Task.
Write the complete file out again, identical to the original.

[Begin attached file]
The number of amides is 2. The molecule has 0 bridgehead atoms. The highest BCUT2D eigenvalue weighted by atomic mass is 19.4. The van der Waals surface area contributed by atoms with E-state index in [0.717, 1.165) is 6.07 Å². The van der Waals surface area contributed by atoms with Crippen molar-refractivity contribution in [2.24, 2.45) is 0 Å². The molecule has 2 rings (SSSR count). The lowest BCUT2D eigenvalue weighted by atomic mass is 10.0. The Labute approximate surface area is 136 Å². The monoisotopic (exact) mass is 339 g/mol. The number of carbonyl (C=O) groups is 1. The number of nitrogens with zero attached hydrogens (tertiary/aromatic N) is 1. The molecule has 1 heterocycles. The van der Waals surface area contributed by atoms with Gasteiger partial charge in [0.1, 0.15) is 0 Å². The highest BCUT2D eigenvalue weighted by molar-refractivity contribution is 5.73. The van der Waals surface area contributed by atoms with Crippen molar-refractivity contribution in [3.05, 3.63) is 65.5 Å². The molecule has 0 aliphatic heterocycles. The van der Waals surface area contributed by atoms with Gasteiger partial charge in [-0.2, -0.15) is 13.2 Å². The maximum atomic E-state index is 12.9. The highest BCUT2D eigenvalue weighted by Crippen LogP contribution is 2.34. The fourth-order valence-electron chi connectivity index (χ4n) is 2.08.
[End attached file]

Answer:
The number of amides is 2. The molecule has 0 bridgehead atoms. The highest BCUT2D eigenvalue weighted by atomic mass is 19.4. The van der Waals surface area contributed by atoms with E-state index in [0.717, 1.165) is 6.07 Å². The van der Waals surface area contributed by atoms with Crippen molar-refractivity contribution in [2.24, 2.45) is 0 Å². The molecule has 2 rings (SSSR count). The lowest BCUT2D eigenvalue weighted by atomic mass is 10.0. The Labute approximate surface area is 136 Å². The monoisotopic (exact) mass is 339 g/mol. The number of carbonyl (C=O) groups is 1. The number of nitrogens with zero attached hydrogens (tertiary/aromatic N) is 1. The molecule has 1 heterocycles. The van der Waals surface area contributed by atoms with Gasteiger partial charge in [0.1, 0.15) is 0 Å². The highest BCUT2D eigenvalue weighted by molar-refractivity contribution is 5.73. The van der Waals surface area contributed by atoms with Crippen molar-refractivity contribution in [3.05, 3.63) is 65.5 Å². The molecule has 0 aliphatic heterocycles. The van der Waals surface area contributed by atoms with Gasteiger partial charge in [-0.2, -0.15) is 13.2 Å². The maximum atomic E-state index is 12.9. The highest BCUT2D eigenvalue weighted by Crippen LogP contribution is 2.34. The fourth-order valence-electron chi connectivity index (χ4n) is 2.08.